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Today’s organizations often have lists of goals that guide their activity over a given timeframe. This year, Virginia Mason has only one: patient safety. Every activity that takes place at Virginia Mason in 2005 will be directed toward this goal, because there is nothing more important than identifying flawed systems and fixing them so that defect-free patient care may be assured.

Part of this commitment includes Virginia Mason’s participation in the Institute for Healthcare Improvement’s 100,000 Lives Program, an effort to eliminate 100,000 preventable medical errors from America’s health care system by 2006. Virginia Mason will actively work with corporations, state medical associations and other health care organizations in Washington State to achieve the IHI’s safety improvement goals. Achieving these goals will mean significantly improved quality and safety of health care for Washington residents.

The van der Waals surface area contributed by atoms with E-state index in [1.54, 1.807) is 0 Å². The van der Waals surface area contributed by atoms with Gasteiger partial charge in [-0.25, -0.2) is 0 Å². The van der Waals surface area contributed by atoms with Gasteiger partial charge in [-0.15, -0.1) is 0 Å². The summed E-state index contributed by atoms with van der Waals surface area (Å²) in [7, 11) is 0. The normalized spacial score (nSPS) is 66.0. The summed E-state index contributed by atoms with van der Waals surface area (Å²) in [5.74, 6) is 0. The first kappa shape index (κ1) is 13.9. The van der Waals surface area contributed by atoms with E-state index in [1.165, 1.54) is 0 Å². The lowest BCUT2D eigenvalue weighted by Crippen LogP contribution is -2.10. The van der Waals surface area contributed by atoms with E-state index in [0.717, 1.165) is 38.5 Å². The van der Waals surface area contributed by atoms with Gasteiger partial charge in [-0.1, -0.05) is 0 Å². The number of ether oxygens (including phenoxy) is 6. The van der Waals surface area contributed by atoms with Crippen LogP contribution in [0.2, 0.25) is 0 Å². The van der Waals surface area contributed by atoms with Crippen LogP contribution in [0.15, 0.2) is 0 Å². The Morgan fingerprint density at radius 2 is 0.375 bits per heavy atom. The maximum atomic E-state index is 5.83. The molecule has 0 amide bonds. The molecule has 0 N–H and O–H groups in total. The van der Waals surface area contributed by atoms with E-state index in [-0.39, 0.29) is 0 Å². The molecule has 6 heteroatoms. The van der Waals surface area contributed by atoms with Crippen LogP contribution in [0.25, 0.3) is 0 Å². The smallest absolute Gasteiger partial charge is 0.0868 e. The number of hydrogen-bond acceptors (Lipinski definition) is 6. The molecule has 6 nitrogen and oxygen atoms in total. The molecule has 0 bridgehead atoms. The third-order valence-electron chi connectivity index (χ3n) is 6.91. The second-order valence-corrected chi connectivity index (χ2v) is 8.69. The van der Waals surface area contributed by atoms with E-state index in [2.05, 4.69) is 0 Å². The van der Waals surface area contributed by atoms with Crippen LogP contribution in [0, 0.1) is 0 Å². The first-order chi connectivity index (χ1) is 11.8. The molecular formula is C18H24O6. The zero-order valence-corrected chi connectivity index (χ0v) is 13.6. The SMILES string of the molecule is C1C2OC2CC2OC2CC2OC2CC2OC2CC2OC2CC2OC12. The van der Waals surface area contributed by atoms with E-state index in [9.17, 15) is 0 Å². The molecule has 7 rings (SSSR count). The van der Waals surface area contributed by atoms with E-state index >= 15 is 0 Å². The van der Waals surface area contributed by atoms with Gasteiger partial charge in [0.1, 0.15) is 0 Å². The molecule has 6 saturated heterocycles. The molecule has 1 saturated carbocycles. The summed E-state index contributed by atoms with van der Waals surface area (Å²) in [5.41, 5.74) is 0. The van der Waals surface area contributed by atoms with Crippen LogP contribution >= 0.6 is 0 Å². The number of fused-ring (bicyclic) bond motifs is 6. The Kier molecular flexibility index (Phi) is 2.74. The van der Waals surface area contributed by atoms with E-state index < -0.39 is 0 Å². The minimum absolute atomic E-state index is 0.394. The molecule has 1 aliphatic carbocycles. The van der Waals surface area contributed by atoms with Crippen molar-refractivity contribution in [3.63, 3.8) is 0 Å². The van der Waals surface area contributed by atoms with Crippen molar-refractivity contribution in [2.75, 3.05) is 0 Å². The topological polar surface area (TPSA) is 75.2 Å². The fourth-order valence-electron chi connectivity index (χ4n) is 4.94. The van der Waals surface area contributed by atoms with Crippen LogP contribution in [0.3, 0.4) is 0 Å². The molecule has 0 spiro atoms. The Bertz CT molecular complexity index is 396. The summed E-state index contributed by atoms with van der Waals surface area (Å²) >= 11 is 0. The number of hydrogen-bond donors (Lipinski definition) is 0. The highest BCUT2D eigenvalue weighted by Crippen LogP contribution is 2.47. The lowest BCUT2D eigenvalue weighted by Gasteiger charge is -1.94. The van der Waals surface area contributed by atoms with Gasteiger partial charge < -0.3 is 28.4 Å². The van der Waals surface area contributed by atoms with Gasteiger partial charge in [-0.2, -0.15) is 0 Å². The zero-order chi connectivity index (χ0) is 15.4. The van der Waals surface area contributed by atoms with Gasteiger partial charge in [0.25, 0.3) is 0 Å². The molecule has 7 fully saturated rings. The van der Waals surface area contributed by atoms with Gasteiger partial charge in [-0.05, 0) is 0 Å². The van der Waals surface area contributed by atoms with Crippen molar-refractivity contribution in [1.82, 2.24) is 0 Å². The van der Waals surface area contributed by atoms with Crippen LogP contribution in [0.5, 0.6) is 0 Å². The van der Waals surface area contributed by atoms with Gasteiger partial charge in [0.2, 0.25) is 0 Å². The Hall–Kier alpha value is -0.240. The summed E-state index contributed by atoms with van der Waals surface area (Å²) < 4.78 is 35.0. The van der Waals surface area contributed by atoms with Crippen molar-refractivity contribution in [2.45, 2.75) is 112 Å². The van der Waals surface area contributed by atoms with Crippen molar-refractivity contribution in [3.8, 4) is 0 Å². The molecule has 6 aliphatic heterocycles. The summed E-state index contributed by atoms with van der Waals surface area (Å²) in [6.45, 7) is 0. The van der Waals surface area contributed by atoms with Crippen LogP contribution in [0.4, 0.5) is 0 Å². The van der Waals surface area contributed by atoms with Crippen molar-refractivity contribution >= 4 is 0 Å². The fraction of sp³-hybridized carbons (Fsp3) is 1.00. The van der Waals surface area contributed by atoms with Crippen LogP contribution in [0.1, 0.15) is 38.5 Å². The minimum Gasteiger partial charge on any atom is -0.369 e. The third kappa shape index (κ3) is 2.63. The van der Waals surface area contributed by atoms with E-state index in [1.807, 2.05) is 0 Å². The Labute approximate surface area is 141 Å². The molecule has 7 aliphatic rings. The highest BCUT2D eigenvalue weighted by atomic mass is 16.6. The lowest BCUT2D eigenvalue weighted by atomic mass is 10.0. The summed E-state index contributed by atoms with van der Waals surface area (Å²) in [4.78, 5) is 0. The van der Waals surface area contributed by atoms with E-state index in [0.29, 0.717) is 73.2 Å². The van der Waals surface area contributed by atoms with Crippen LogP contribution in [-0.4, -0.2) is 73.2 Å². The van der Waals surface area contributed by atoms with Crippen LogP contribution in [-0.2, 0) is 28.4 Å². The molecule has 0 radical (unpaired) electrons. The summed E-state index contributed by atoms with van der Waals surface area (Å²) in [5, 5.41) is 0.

In addition, Virginia Mason has begun a campaign to involve patients as a key member of their safety team. Just as all 5,000 VM staff members are considered “safety inspectors” – on the lookout for potential medical errors before they occur – VM is asking patients to be safety inspectors in their own care. As part of this, VM’s staff is receiving training on how to be proactive in welcoming and encouraging participation from patients.

It would likely be more comfortable to pretend that flaws did not exist in today’s health care system. That has been the status quo for too long. It is time to take the next step and involve everyone – from administrators and staff to patients and their families – in courageously speaking up about errors and driving defects out of health care for good.
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